DANE COUNTY BOARD SUPPORTS LEGAL HELP FOR POOR
April 19, 2017
County Board Chair Sharon Corrigan: 608-333-2285
Will vote Thursday on resolution opposing Trump move to kill 40-year-old program
In its continued focus on equity and justice issues, the Dane County Board is poised to oppose the elimination of a federal program that provides free legal assistance for low-income residents.
The Board at its regular meeting Thursday will vote on a resolution calling on Wisconsin’s Congressional Delegation to preserve the Legal Services Corporation. President Donald Trump’s 2018 budget proposal eliminates the program.
The meeting is scheduled for 7 p.m. in Room 201 of the City County Building at 210 Martin Luther King Jr. Blvd.
The Legal Services Corporation (LSC) was established by Congress in 1974 to operate as a private, nonprofit cooperation to promote equal access to justice. The federal program assists individuals in gaining legal assistance in civil matters but not criminal cases.
“Preserving funding for the LSC is crucial to ensuring that all individuals in our county have access not just to fair courts but actual, meaningful access to the legal system,” said County Board Chair Sharon Corrigan of Middleton.
LSC helps veterans and their families; survivors of domestic violence, sexual assault and trafficking; homeowners and renters; families with children; farmers; those with disabilities; the elderly and others. To be eligible, a person must have income below 125 percent of the federal poverty level.
"This is a program that for over 40 years has delivered badly needed legal assistance that cuts across every demographic group in Dane County,” said County Supervisor Jenni Dye of Madison who sponsored the resolution.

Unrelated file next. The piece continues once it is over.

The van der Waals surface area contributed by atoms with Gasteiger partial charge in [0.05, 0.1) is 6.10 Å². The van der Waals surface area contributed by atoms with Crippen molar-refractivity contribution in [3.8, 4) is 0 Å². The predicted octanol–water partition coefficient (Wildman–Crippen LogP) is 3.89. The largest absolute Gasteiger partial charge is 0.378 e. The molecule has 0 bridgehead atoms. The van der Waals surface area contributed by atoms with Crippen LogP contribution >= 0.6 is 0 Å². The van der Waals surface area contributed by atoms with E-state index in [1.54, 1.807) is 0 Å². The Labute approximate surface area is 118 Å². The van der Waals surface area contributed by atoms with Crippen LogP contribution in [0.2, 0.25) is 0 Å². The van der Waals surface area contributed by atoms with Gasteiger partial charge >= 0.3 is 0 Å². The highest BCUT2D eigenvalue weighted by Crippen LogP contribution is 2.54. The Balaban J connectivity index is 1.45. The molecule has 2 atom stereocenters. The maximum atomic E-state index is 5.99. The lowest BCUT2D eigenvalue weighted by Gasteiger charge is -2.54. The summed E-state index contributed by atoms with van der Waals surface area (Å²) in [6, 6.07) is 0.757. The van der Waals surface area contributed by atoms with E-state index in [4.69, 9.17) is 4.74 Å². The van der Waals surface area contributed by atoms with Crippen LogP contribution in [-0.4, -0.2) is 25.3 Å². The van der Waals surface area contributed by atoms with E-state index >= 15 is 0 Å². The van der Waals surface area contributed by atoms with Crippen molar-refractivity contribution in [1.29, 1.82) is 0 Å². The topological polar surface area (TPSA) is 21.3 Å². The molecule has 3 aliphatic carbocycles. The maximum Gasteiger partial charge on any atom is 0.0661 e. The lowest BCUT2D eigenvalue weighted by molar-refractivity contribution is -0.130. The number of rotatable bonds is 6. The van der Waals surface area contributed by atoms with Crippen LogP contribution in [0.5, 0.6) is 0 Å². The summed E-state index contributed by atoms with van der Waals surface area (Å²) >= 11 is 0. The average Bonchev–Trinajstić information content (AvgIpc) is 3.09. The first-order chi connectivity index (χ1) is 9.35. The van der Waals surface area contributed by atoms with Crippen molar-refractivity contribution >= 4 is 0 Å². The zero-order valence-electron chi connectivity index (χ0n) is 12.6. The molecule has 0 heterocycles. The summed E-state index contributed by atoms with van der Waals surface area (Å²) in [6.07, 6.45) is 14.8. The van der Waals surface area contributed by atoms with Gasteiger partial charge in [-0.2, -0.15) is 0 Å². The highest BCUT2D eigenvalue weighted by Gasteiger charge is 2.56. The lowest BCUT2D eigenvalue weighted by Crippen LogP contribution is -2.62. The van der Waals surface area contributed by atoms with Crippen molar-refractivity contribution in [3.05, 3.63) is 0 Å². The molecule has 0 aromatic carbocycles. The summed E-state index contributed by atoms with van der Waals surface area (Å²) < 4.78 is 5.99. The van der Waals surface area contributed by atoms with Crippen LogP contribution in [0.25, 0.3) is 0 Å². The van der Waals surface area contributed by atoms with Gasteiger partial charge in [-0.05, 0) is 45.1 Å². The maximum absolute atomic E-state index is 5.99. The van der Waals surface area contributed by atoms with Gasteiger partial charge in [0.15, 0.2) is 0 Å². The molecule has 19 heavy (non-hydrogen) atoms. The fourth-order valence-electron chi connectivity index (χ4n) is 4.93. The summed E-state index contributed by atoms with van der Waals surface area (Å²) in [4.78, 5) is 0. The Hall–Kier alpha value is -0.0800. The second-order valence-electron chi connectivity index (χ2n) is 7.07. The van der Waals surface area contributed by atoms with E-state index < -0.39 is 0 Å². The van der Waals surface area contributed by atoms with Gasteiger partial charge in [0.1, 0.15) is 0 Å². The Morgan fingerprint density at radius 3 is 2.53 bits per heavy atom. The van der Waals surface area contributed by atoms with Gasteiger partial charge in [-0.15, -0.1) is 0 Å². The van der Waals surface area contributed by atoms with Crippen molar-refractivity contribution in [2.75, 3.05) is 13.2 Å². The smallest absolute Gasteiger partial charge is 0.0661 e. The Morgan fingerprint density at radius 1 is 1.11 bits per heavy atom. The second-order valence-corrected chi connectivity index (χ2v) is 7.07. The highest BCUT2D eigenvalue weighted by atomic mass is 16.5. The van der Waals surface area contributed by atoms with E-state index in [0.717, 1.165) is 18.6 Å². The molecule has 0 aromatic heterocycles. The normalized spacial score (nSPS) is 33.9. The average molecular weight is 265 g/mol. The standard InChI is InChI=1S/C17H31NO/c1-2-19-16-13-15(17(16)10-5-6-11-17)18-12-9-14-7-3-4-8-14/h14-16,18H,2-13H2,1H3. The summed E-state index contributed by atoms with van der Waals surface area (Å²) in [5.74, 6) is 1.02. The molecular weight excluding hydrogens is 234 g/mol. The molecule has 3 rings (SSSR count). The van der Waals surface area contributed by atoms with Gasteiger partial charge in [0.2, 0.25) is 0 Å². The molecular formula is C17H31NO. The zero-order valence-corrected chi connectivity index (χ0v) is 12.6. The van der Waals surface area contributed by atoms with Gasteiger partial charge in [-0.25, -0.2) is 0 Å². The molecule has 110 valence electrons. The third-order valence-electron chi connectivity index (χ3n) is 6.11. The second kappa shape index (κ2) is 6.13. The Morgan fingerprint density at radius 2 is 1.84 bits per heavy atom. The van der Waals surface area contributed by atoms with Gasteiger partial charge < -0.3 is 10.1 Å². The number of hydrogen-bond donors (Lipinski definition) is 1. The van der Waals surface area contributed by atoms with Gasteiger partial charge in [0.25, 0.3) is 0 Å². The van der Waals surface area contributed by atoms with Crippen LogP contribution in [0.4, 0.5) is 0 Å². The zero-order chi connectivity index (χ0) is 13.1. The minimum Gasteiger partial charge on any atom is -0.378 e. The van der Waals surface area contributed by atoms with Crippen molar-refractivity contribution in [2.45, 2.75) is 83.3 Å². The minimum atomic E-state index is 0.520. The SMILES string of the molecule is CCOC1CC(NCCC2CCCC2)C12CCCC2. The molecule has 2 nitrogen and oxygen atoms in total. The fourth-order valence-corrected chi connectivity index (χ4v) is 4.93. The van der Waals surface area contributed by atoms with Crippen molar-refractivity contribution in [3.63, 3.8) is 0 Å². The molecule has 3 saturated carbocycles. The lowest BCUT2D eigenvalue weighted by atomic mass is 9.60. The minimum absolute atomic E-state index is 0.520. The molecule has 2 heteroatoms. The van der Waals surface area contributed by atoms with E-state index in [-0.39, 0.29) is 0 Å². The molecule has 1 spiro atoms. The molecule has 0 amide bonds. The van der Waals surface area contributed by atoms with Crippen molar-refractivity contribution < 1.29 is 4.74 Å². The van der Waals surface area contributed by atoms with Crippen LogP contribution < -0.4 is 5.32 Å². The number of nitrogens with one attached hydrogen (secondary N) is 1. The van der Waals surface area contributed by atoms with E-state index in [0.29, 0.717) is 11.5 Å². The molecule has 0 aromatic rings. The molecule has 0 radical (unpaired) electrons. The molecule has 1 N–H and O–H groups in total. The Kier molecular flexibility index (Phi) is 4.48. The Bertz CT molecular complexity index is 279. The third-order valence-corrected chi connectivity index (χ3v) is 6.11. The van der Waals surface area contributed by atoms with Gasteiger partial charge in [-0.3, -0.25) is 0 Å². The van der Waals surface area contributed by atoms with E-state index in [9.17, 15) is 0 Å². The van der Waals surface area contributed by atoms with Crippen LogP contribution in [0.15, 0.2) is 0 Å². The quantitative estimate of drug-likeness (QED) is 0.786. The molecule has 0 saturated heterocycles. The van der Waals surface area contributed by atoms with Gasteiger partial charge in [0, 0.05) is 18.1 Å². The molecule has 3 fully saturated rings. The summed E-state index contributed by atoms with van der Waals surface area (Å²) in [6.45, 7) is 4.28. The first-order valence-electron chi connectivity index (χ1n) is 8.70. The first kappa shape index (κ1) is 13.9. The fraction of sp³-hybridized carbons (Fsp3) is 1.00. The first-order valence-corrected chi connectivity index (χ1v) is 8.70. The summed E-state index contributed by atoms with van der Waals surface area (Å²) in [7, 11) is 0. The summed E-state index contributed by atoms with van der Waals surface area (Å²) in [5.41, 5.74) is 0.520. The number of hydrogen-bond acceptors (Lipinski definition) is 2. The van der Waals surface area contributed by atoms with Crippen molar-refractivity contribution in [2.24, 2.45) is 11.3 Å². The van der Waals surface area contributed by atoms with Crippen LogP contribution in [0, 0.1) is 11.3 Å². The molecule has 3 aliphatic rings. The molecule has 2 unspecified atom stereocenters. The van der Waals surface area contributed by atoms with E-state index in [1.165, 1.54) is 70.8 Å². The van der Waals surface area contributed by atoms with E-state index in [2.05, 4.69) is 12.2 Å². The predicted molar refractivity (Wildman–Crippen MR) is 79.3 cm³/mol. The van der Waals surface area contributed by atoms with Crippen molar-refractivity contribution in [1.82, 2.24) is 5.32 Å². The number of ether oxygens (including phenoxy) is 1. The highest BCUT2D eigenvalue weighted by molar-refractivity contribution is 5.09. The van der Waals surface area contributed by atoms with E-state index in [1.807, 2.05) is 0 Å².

In 2016, the LSC allocated more than $5 million of high-quality, free civil legal aid in Wisconsin. The two Wisconsin organizations that receive funding from the LSC have leveraged the federal investment into more than $8 million annually in other grants and funding and achieve more than $17 million in monetary benefits for their low-income clients. They also engage Wisconsin's private bar attorneys to donate more than $1 million in pro bono legal services every year.
Trump’s 2018 budget eliminates funding for the LSC as the President looks to cut discretionary spending to pay for an increase in defense spending and the wall on the Mexican border. The American Bar Association has already voiced opposition to the Trump administration move to eliminate the LSC, calling it an “outrage.” http://www.americanbar.org/content/dam/aba/events/aba-day/Wisconsin.authcheckdam.pdf
The LSC is among 19 agencies in line for total elimination of funding. Other agencies to be cut include the Corporation for Public Broadcasting and the National Endowment for the Arts.